A weapon's size category isn't the same as its size as an object. Instead, a weapon's size category is keyed to the size of the intended wielder. In general, a light weapon is an object two size categories smaller than the wielder, a one-handed weapon is an object one size category smaller than the wielder, and a two-handed weapon is an object of the same size category as the wielder.
Inappropriately Sized Weapons: A creature can't make optimum use of a weapon that isn't properly sized for it. A cumulative –2 penalty applies on attack rolls for each size category of difference between the size of its intended wielder and the size of its actual wielder. If the creature isn't proficient with the weapon, a –4 nonproficiency penalty also applies.
The measure of how much effort it takes to use a weapon (whether the weapon is designated as a light, one-handed, or two-handed weapon for a particular wielder) is altered by one step for each size category of difference between the wielder's size and the size of the creature for which the weapon was designed. For example, a Small creature would wield a Medium one-handed weapon as a two-handed weapon. If a weapon's designation would be changed to something other than light, one-handed, or two-handed by this alteration, the creature can't wield the weapon at all.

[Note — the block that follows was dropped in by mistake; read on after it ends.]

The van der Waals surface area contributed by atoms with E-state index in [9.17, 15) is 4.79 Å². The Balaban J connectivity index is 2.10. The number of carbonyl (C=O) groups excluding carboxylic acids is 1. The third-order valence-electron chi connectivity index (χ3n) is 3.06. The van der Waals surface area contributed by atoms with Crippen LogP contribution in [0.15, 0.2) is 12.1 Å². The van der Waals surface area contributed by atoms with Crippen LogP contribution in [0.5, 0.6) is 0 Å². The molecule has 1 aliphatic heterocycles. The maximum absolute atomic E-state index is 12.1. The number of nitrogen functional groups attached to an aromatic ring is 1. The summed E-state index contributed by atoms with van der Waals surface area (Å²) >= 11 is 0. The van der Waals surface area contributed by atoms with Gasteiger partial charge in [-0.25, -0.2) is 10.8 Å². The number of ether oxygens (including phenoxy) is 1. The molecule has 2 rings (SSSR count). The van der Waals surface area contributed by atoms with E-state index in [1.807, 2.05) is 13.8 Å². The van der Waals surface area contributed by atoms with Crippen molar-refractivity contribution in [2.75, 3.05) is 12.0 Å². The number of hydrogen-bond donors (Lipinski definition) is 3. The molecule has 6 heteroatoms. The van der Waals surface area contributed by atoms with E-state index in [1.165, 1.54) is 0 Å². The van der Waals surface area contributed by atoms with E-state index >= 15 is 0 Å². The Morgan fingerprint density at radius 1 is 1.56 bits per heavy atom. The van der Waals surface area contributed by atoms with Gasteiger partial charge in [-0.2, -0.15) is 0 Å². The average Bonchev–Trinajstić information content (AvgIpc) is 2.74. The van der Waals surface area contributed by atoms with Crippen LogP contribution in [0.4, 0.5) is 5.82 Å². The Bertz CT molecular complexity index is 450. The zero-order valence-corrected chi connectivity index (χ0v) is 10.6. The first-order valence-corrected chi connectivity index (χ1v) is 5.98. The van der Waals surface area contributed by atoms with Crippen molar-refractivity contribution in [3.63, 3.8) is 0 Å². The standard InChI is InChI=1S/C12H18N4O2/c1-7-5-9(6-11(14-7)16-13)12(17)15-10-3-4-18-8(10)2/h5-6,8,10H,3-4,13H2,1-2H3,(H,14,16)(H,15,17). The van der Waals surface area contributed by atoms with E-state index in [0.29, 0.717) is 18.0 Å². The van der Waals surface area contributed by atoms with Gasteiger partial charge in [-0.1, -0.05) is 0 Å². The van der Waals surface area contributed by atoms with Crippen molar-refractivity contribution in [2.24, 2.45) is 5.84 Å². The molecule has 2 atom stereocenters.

Sometimes objects not crafted to be weapons nonetheless see use in combat. Because such objects are not designed for this use, any creature that uses an improvised weapon in combat is considered to be nonproficient with it and takes a –4 penalty on attack rolls made with that object. To determine the size category and appropriate damage for an improvised weapon, compare its relative size and damage potential to the weapon list to find a reasonable match. An improvised weapon scores a threat on a natural roll of 20 and deals double damage on a critical hit. An improvised thrown weapon has a range increment of 10 feet.